Why had I never heard about this? Why had no-one ever told me about him? Had he been kept a secret? I still don’t know to what extent his condition was known, did all his children know? Or his grandchildren? Did they visit him?

I knew then that I needed to find out more about his condition and let his story be told. I knew it wouldn’t necessarily be easy to do in terms of getting access to his records if they still existed or in terms of what I might find out, but I felt I still had to do it, if I didn’t then no-one else would and his story would be forgotten again.

[to be continued]

I have much more to write on the subject of George Thomas GASSON, one day I will get around to telling the whole story, with illustrations and proper source citations, but until such time I will continue to share extracts of my research and his life on this blog. If you want to know more at any time then send me an email.

Sussex Family History Group conference

28 Mar

Today (28th March 2009) I had the pleasure of attending the Sussex Family History Group 2009 conference at Haywards Heath, West Sussex. It was held at the Clair Hall in Haywards Heath, a small multi-purpose venue which I am familiar with because of the monthly postcard fair held there.

It was well attended, I would estimate around 250-300 people, which is probably about as much as the hall could cope with. There were three guest speakers (Michael Gandy, Annabelle Hughes and Ian Gledhill) and a handful of stalls selling various books and CDs.

Michael Gandy‘s talk was entitled “Country Poor, Town Poor” and rather than dwell on the differences between the two, the talk challenged some of our widely held views on the poor and discussed how very little has actually changed over the past couple of centuries.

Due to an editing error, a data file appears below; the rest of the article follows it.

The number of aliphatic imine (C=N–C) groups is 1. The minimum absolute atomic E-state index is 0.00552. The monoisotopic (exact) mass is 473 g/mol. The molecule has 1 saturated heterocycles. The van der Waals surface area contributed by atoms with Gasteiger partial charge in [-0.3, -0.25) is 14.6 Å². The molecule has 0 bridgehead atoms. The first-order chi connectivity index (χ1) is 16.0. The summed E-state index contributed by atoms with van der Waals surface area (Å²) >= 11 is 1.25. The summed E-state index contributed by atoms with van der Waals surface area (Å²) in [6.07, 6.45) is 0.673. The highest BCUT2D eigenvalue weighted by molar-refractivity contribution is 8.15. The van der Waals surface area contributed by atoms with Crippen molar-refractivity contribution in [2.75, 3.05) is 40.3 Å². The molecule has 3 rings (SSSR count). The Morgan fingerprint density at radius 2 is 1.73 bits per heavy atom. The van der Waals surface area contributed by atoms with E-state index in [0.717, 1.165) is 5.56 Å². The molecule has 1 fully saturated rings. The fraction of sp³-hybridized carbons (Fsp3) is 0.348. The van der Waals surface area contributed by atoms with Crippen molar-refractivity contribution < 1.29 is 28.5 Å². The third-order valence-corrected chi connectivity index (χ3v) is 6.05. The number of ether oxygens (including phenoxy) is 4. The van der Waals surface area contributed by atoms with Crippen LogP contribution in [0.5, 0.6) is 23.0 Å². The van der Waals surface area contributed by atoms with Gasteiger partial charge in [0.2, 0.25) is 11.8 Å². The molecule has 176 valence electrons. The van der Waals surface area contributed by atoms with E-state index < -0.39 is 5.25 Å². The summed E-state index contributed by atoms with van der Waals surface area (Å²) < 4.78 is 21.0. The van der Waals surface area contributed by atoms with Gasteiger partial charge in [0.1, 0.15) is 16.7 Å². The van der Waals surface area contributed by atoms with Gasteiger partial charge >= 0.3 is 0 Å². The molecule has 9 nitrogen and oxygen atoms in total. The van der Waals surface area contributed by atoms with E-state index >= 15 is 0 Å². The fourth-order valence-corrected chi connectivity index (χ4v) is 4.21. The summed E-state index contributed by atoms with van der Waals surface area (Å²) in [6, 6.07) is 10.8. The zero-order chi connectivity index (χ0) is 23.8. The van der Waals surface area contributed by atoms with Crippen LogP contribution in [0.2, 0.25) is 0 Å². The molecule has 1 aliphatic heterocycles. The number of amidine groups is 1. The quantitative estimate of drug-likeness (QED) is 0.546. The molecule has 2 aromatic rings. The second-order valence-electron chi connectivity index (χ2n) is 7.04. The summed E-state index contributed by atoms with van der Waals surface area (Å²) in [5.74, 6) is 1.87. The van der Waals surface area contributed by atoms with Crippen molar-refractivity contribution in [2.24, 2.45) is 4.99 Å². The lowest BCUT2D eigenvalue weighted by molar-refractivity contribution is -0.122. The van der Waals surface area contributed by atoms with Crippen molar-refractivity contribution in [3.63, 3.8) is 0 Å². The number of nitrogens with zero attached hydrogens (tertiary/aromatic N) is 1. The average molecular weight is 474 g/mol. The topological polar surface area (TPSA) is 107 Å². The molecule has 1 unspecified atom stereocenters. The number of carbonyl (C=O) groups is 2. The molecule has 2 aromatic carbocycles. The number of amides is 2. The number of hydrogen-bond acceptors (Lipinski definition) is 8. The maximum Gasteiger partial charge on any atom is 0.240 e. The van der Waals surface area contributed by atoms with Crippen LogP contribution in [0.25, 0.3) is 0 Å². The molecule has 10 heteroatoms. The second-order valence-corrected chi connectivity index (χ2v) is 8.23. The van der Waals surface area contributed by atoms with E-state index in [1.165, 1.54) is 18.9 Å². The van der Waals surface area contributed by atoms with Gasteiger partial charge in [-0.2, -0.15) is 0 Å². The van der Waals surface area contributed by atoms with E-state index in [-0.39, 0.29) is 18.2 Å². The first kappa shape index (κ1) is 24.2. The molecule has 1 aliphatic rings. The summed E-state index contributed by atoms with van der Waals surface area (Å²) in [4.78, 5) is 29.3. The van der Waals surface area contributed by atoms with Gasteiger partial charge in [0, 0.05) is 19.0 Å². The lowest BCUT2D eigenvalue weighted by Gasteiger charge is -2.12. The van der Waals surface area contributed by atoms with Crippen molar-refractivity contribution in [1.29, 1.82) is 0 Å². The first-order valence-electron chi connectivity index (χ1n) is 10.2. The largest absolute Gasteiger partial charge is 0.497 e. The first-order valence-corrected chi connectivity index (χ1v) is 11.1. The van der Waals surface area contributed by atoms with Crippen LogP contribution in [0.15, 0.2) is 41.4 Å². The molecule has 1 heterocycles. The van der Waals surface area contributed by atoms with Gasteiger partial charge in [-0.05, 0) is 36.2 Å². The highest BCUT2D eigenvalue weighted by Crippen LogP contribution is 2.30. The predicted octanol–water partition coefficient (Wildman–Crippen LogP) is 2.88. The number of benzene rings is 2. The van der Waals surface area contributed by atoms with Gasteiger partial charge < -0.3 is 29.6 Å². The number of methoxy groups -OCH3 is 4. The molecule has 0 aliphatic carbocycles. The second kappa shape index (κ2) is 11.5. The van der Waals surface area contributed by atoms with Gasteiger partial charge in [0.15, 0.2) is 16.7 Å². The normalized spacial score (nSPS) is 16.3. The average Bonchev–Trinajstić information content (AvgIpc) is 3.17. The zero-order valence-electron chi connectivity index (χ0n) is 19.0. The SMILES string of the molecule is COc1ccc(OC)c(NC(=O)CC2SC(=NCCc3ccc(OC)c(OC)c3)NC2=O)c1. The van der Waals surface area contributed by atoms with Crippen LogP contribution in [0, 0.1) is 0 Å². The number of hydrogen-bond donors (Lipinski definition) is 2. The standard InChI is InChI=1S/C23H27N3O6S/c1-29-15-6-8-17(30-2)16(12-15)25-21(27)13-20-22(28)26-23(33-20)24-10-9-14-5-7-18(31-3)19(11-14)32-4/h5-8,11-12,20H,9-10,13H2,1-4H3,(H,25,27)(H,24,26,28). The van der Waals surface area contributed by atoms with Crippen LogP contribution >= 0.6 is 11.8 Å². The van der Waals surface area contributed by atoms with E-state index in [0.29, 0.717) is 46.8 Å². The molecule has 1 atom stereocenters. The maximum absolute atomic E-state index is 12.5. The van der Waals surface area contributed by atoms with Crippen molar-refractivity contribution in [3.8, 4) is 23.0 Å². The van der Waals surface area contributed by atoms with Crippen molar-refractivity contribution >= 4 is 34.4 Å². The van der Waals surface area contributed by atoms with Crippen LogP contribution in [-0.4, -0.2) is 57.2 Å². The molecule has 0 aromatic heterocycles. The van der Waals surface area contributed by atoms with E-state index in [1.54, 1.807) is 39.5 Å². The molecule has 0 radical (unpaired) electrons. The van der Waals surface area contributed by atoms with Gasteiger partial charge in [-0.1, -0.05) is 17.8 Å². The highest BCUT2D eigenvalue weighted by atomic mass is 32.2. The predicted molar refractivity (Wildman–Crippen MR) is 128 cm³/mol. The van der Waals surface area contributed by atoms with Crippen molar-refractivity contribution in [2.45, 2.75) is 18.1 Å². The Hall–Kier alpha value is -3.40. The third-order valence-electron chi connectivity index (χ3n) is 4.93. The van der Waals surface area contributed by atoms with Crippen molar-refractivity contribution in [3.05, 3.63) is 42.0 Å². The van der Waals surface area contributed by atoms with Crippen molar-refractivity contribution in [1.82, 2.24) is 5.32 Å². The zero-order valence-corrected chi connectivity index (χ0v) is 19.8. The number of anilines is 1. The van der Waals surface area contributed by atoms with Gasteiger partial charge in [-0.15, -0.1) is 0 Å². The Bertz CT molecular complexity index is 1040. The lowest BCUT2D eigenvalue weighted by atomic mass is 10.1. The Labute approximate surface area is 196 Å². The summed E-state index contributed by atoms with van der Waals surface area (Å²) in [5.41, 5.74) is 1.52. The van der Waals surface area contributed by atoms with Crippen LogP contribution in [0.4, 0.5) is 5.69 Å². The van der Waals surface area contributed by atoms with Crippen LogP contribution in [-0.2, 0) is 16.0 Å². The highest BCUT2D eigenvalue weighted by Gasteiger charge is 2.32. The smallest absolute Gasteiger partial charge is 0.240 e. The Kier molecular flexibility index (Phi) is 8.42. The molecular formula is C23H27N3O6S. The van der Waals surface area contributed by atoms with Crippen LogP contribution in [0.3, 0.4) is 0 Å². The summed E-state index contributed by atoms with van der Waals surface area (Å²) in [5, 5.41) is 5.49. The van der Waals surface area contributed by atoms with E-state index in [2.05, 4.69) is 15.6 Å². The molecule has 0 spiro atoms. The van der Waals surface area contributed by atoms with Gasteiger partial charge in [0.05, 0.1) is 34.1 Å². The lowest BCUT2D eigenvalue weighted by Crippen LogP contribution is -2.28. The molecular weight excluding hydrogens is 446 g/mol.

Annabelle Hughes is an expert on many (if not all) aspects of Sussex buildings and their records, and we were lead through an example of her research into one Sussex farm, from the Domesday book to the present day. Her talk mentioned many sources for property records, that would be of interest to the family historian, which pre-date parish registers and are easily available (in printed form, not on the internet) to researchers.

Ian Gledhill gave an illustrated talk entitled “Oh, We Do Like to be Beside the Seaside”, which took us from the earliest days when bathing started to become popular up to the present day. The talk covered the major resorts on the Sussex coast and a few beyond, with details of the development of piers and theatres etc. that our ancestors may once have enjoyed.

At lunchtime whilst the majority of attendees enjoyed their lunch, I left Clair Hall and boarded a bus for the Princess Royal Hospital on the other side of Haywards Heath and walked a short way down the road to pay a visit to what had once been the East Sussex County Asylum, and home to my 2x great grandfather George Thomas GASSON for five years (before he was moved to the new asylum at Hellingly).

The building is quite impressive, and mostly converted to flats and appartments now, I did get some photographs but conditions weren’t ideal, there is still building work going on (at least it appears to be), I will have to return when I have more time and better weather conditions.

I walked back to Clair Hall for the afternoon session through the town, which is not particularly interesting, a few old buildings remain, but the town centre is quite modern (although perhaps a little dated now).

It was a good day, the talks were varied and well presented, the conference was well organised, and I managed to pick up a couple of bargain books from the Sussex Record Society stall (they were having a clearance sale). The fact that I got to do a bit of walking was an added bonus!